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Git Introduction


This document is designed to help you get started with the Git distributed version control system (DVCS) which the CCL now uses to manage its source code. This guide will teach you how to setup your working space, gain commit access, and do basic tasks. In addition to managing source code using Git, we now use the commercial (but free) GitHub website for allowing outside collaborators easily contribute to CCTools, track issues, and manage a shared Wiki.

Git is, from Wikipedia:

In software development, Git is a distributed revision control and source code management (SCM) system with an emphasis on speed. Git was initially designed and developed by Linus Torvalds for Linux kernel development; it has since been adopted by many other projects. Every Git working directory is a full-fledged repository with complete history and full revision tracking capabilities, not dependent on network access or a central server. Git is free software distributed under the terms of the GNU General Public License version 2.

When using git, you should use the CCL built package so everyone is using the same version of git. Add this to your shell startup file:

cclimport git current Action Item #1

The "mainline" CCTools repository is hosted on GitHub. Keep in mind Git has no concept of a mainline repository. Organizations can adopt any repository as a central repository. Think how Linus' linux repository is a central repository for the Linux community, by universal agreement.

Getting Started

To get started with checking out CCTools, first you should set up an account on GitHub.

Action Item #2

You will also need to setup SSH keys to authenticate with GitHub.

Action Item #3

Email Prof Thain with your GitHub username to be added to the Cooperative Computing Lab organization on GitHub.

Action Item #4

Next, we will formally create a fork of CCTools on GitHub for easier management of your branches and code. To do this, we will be following, with modifications, these instructions here.

Start by forking the CCL CCTools repository:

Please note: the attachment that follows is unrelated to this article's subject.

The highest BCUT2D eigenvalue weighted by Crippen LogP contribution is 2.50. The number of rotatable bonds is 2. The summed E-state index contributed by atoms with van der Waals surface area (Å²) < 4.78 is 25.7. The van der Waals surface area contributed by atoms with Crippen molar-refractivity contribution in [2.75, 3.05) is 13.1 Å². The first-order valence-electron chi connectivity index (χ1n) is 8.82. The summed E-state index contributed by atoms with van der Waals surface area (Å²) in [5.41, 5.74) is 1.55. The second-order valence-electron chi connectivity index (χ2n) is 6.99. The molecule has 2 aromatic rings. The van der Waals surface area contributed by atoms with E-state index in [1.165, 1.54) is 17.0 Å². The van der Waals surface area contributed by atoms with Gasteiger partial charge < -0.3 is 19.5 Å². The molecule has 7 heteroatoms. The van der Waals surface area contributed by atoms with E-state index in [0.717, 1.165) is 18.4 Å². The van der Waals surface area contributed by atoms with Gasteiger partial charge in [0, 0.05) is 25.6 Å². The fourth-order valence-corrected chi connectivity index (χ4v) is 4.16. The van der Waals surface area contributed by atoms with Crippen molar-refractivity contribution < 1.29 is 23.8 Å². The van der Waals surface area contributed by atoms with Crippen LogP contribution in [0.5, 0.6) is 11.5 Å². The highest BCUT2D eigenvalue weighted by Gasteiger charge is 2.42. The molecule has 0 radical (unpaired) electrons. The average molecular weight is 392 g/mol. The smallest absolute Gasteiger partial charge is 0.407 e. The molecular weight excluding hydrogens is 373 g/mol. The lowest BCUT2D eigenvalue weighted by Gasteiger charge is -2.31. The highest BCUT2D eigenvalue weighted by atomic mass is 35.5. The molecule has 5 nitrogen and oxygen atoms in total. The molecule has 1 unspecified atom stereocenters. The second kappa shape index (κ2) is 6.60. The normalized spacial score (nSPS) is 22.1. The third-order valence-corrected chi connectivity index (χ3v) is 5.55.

Action Item #5

Next we will clone your personal fork of CCTools on your workstation, using your GitHub username:

Action Item #6
$ git clone # Clones your fork of the repository into the current directory in terminal

At this point, you have usable copy of the CCTools code. Not everything is setup though! In particular, you can't yet push changes to the mainline repository. We also don't have the full history of the CCTools code base (due to the way Git does cloning). For CCL team members, you will probably want the Subversion repository history too. We will get that setup now.

So, we will configure the remote repositories our local workstation copy will use. Remote origin is already setup for us, pointing to your personal GitHub repository

$ cd cctools $ git remote show origin $ git remote show origin * remote origin Fetch URL: Push URL: HEAD branch: master Remote branch: master tracked Local branch configured for 'git pull': master merges with remote master Local ref configured for 'git push': master pushes to master (up to date)

To connect our workstation clone to the mainline Cooperative Computing Lab repository, we will add one more remote:

Action Item #7
$ git remote add ccl # Adds the "ccl" remote repository $ git config remote.ccl.fetch '+refs/*:refs/remotes/ccl/*' # Configures git to fetch all references (including Subversion history) $ git fetch ccl # Fetch all of remote "ccl" references

You will be able to see all of the references your Git repository is now tracking by using:

$ git show-ref

You will see many results including all of the Subversion history:

ee317bc46ef24e5585741794e5c496b0cc406034 refs/remotes/ccl/remotes/svn/tags/3.7.0 be54baa2bd1b8fe988ee10ba611f1136ac98d590 refs/remotes/ccl/remotes/svn/tags/3.7.1 6d78cb87024ea5b4108b9865ec47d9f3715e74e7 refs/remotes/ccl/remotes/svn/trunk

At this point, your repository is completely setup. The repositories are shown pictorially in ASCII below to visualize the relationship of the various repositories. The Notre Dame mirror is used as a backup and repository for launching regular builds and tests via Autobuild. Your personal repository on GitHub is used primarily as a collaboration tool for sharing your branches and as a mechanism for code review.